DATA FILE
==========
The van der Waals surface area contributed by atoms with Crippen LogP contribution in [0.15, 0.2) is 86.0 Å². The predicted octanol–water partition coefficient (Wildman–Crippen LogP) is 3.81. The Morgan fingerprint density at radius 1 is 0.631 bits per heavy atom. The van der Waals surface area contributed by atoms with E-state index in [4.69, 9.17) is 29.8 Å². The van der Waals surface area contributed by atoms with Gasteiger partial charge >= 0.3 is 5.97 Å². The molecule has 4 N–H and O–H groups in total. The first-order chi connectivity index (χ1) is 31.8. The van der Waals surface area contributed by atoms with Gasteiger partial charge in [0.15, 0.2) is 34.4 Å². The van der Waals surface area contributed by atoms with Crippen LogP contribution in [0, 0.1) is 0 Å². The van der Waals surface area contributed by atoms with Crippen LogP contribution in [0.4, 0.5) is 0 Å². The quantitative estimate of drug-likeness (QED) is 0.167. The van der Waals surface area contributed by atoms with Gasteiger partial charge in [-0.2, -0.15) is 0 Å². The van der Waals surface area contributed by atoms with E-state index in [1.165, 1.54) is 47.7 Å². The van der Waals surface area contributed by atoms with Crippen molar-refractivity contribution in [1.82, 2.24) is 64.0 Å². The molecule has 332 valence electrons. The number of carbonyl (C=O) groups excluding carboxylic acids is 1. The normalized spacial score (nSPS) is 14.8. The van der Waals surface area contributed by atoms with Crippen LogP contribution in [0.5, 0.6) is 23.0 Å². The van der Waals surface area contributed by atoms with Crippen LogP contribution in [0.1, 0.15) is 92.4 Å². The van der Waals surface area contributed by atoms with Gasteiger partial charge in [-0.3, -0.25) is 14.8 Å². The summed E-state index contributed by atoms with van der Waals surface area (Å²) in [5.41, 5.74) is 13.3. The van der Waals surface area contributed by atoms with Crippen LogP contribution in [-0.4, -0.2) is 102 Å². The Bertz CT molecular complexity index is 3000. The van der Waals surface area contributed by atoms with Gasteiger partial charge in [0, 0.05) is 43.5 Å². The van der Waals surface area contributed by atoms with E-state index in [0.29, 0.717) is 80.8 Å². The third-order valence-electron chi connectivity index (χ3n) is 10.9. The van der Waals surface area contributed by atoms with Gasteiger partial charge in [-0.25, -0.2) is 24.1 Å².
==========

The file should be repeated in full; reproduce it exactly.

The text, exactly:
The van der Waals surface area contributed by atoms with Crippen LogP contribution in [0.15, 0.2) is 86.0 Å². The predicted octanol–water partition coefficient (Wildman–Crippen LogP) is 3.81. The Morgan fingerprint density at radius 1 is 0.631 bits per heavy atom. The van der Waals surface area contributed by atoms with E-state index in [4.69, 9.17) is 29.8 Å². The van der Waals surface area contributed by atoms with Gasteiger partial charge >= 0.3 is 5.97 Å². The molecule has 4 N–H and O–H groups in total. The first-order chi connectivity index (χ1) is 31.8. The van der Waals surface area contributed by atoms with Gasteiger partial charge in [0.15, 0.2) is 34.4 Å². The van der Waals surface area contributed by atoms with Crippen LogP contribution in [0, 0.1) is 0 Å². The van der Waals surface area contributed by atoms with Crippen LogP contribution in [0.4, 0.5) is 0 Å². The quantitative estimate of drug-likeness (QED) is 0.167. The van der Waals surface area contributed by atoms with Gasteiger partial charge in [-0.2, -0.15) is 0 Å². The van der Waals surface area contributed by atoms with E-state index in [1.165, 1.54) is 47.7 Å². The van der Waals surface area contributed by atoms with Crippen molar-refractivity contribution in [1.82, 2.24) is 64.0 Å². The molecule has 332 valence electrons. The number of carbonyl (C=O) groups excluding carboxylic acids is 1. The normalized spacial score (nSPS) is 14.8. The van der Waals surface area contributed by atoms with Crippen LogP contribution in [0.5, 0.6) is 23.0 Å². The van der Waals surface area contributed by atoms with Crippen LogP contribution in [0.1, 0.15) is 92.4 Å². The van der Waals surface area contributed by atoms with Gasteiger partial charge in [-0.3, -0.25) is 14.8 Å². The summed E-state index contributed by atoms with van der Waals surface area (Å²) in [5.41, 5.74) is 13.3. The van der Waals surface area contributed by atoms with Crippen LogP contribution in [-0.4, -0.2) is 102 Å². The Bertz CT molecular complexity index is 3000. The van der Waals surface area contributed by atoms with Gasteiger partial charge in [0, 0.05) is 43.5 Å². The van der Waals surface area contributed by atoms with E-state index in [0.29, 0.717) is 80.8 Å². The third-order valence-electron chi connectivity index (χ3n) is 10.9. The van der Waals surface area contributed by atoms with Gasteiger partial charge in [-0.25, -0.2) is 24.1 Å².